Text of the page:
Take the 2-minute tour ×
Stack Overflow is a question and answer site for professional and enthusiast programmers. It's 100% free, no registration required.

So I have what amounts to an html form, but is not an actual <form>, per se. I have a 'Clear' button that I am currently using to reset all of the fields back to their defaults.

From an aesthetic standpoint, I would like for the form to fade out, reset while it's "gone", and fade back in completely reset. I've got this code so far to try to achieve this:

function Reset() {

    $formDiv.fadeOut(function() {

        // perform reset actions here
        $(this).fadeIn()
    });
}

However, what happens is, as the div is fading out, the fields get reset, so the user sees them all physically change back to their defaults while it's fading out. Then it fades back in as soon as it has finished fading out. Close, but I don't want the user to see the fields getting reset. I tried the following so it would wait until the fadeOut completed to reset the fields, but I got an infinite loop or something (the browser said the script was running slowly and asked me if I wanted to stop it):

function Reset() {

    $formDiv.fadeOut(function() {

        while (!$(this).is(':animated')) {
            // perform reset actions here
        }

        $(this).fadeIn()
    });
}

So I'm not really sure where to go from here. Any help would be appreciated. Thanks.

share|improve this question
    
shouldn't you give a speed parameter before passing in the callback ? –  hakre Aug 28 '12 at 10:01
add comment

4 Answers 4

up vote 3 down vote accepted

I had the same problem lately with fadeOut that seems to be working incorrectly, and I found the solution for it:

$(this).animate({opacity:'0'},function(){

   //here changes to this element

   $(this).animate({opacity:'1'});
})

It looks the same as fadeIn/fadeOut but it works as is expected (changes are made while element is invisible)

I hope some of you will find it useful.

share|improve this answer
add comment

Use

jQuery.stop().fadeOut() 

to prevent queueing up the fadeOut Animation.

.stop() can be used to prevent queueing any jQuery Animation 

http://api.jquery.com/stop/

share|improve this answer
    
thx it saves my day :) –  manish nautiyal Aug 22 '13 at 6:16
add comment

The callback really shouldn't fire until the animation has completed. Have you tried setting a speed on the fadeOut -- the documentation (which isn't always accurate) shows it as a required parameter and it just might be if you specify a callback -- i.e., it may be evaluating the function as the speed if you don't supply one explicitly.

$formDiv.fadeOut('fast', function() {
    // perform reset
    $(this).fadeIn();
});

EDIT: After looking through the code, it appears (in 1.3.2, at least) that if you supply a function as the first argument, it will evaluate it and use the return value as the speed. If you specify a speed, then your callback function it should work as you expect. The element should fade out, the callback will then fire and your reset and fade in code will be executed.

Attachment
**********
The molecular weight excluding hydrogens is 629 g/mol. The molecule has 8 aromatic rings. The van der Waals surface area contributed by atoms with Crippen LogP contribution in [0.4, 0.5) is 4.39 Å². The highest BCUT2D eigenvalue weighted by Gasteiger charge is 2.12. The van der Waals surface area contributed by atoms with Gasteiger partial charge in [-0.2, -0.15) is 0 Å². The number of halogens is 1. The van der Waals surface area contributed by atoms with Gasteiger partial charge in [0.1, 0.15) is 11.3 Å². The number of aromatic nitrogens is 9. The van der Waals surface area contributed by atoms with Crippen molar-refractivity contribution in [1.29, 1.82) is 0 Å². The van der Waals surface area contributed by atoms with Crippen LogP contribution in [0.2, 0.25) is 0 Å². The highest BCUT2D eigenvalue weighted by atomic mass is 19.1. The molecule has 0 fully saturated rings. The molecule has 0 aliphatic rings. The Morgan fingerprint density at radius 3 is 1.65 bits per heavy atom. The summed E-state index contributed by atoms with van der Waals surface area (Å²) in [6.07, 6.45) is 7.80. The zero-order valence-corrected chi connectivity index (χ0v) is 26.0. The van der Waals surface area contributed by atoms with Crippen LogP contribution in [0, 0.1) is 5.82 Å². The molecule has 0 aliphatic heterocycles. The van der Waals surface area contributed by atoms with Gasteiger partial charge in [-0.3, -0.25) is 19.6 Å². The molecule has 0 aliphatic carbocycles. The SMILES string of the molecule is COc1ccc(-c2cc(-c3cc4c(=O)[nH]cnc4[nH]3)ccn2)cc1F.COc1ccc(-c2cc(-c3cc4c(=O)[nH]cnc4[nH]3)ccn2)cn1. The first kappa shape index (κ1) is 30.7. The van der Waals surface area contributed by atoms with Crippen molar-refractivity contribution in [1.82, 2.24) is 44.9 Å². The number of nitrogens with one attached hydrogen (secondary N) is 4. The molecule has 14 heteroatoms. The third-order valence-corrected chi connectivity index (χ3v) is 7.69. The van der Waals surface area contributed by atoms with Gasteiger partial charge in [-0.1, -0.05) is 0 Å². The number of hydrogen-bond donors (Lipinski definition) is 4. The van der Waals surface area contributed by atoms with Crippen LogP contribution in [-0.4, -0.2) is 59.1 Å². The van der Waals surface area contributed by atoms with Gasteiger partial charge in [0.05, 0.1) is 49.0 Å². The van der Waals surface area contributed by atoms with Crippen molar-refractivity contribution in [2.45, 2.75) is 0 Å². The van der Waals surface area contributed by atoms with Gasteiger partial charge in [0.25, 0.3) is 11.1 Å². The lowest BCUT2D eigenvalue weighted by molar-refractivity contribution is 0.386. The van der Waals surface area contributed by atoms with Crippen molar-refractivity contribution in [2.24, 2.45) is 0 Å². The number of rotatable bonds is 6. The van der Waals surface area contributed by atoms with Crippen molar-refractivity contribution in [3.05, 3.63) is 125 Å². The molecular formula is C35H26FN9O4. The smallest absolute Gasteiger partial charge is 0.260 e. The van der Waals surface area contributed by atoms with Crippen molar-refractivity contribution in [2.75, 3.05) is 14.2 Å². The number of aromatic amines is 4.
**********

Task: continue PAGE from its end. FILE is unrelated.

share|improve this answer
    
I had hoped it would be that simple, but adding "normal" as the first parameter to fadeOut() still yields the same result. As it's fading out, the fields are reset. I agree with you, that the callback code should wait until the fade is finished (and I always thought that was the case), but that's just not happening. –  Matt Powell Jan 29 '10 at 22:24
add comment

Look into .delay

More detail: Set the amount of time the animation will take for fadeOut(), and use a delay for the fadeIn() animation that is longer than the fadeOut animation time. In this example, the reset actions will happen during the fadeOut animation and presumably not take longer than 600 ms.

$formDiv.fadeOut(600,function() {

    // perform reset actions here
    $(this).delay(650).fadeIn()
});

Edit: Oops, misunderstood the problem slightly. You want the reset form logic to be trigger on the fadeIn() call, not the fadeOut. But I think it's still good to synchronize the animation events. Try something like:

$formDiv.fadeOut(600,function() {
    $(this).delay(650).fadeIn(function() {
        // perform reset actions here
    });
});
share|improve this answer
    
@ghoppe, Still a little off in your edit. Putting the reset code in the fadeIn() callback would have it fade back in, then do the reset code, which is the opposite of what I need. I need it to fade out, reset without the user seeing it get reset, then fade back in all reset. I think the delay could work, as the speed parameter suggested in the other answers isn't working. Maybe if I put the reset code on a delay that is slightly longer than the fadeOut duration? But then I'm not sure what I would assign the delay() to... –  Matt Powell Jan 29 '10 at 22:27
    
Yes, that's why I set the delay to 650 and the fadeOut to 600, I presumed your reset actions would be fairly quickly executed. You may have to fiddle with the numbers. Alternatively, you may need to look at setTimeout() to trigger the reset actions and synchronize things. I haven't done any experimenting myself… –  ghoppe Jan 29 '10 at 23:31
add comment

Your Answer

 
discard

By posting your answer, you agree to the privacy policy and terms of service.

Not the answer you're looking for? Browse other questions tagged or ask your own question.